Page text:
RALEIGH The agency that accredits Wake County's high schools is reviewing all of the major policy changes adopted by the new school board majority, including abandoning the socioeconomic diversity policy.
A special review team from AdvancED, the parent organization of the Southern Association of Colleges and Schools, will be in Raleigh soon to meet with school officials. They've asked Wake for a range of documents including:
* All policies adopted by the school board since the new majority took office Dec. 1.
* Who developed the new community-based assignment initiative and any studies and information used to support the change
* A description of the seat voucher policy now being used at school board meetings
* Copies of all records on proposed changes to the power and authority of the superintendent.
* Copies of any all contracts between the school system and the Civitas Institute, a conservative group appointed by the new board majority to be one of the groups that can provide board member training
* Copies of all all contracts between the school system and Thomas Farr, the Republican attorney hired by the board majority to be a special legal counsel and to audit the district's legal contracts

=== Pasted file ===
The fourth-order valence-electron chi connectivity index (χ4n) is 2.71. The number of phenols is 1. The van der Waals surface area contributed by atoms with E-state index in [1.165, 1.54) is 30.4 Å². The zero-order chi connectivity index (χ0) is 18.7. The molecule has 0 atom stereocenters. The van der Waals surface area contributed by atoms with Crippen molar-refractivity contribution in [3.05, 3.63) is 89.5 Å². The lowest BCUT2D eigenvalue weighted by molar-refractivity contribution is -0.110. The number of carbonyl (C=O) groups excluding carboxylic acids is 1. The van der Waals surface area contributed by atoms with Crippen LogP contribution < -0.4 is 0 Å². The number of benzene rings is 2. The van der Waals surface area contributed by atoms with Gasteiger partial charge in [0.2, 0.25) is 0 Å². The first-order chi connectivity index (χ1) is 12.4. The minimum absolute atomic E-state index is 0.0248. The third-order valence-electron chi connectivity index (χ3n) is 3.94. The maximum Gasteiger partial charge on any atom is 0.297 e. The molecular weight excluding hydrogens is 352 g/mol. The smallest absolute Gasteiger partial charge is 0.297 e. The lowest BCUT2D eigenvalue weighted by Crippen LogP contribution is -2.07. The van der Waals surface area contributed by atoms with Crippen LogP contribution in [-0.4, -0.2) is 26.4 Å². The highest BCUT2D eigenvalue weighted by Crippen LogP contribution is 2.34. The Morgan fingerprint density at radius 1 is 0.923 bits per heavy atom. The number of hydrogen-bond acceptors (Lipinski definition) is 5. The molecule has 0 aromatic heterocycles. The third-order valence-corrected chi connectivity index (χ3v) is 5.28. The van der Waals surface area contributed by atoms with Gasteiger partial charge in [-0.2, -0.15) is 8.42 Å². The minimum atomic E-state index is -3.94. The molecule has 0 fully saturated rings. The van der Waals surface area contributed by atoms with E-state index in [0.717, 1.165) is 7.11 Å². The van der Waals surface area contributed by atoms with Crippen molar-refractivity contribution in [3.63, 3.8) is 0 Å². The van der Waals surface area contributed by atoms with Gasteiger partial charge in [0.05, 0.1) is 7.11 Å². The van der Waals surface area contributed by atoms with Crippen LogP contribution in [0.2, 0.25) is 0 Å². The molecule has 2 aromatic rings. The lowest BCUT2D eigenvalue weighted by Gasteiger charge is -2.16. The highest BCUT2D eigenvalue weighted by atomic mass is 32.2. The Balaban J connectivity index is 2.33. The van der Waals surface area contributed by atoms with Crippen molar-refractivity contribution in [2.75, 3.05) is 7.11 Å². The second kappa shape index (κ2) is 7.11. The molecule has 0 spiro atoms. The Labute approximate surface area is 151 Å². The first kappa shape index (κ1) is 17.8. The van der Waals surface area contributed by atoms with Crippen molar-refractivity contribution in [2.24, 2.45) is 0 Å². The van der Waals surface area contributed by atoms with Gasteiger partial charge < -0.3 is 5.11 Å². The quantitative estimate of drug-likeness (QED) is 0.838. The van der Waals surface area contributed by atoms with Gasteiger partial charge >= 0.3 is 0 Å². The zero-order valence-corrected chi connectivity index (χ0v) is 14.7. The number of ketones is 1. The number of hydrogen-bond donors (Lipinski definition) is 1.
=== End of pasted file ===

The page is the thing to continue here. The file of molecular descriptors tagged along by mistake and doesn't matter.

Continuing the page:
* Copies of information used to determine the financial impact of ending Wake's use of mandatory year-round schools
* Copies of all information on why the board majority abandoned construction of the Forest Ridge High site in northeast Raleigh.
The review was triggered by a complaint filed in March by the state NAACP, which alleges that the move to community schools will lead to resegregation.
"A child's learning is the function more of the characteristics of his classmates than those of the teacher." James Coleman, 1972
. . .a pupil attitude factor, which appears to have a stronger relationship to achievement than do all the “school” factors together, is the extent to which an individual feels that he has some control over his own destiny. James Coleman, 1966
Tuesday, August 17, 2010
Wake County's Teabagger 5 Policies Under Review by Southern Association of Colleges and Schools
Well, well. Killing the most successful diversity program in the nation may have its costs when it comes to accreditation for Wake County high schools. From the News & Observer: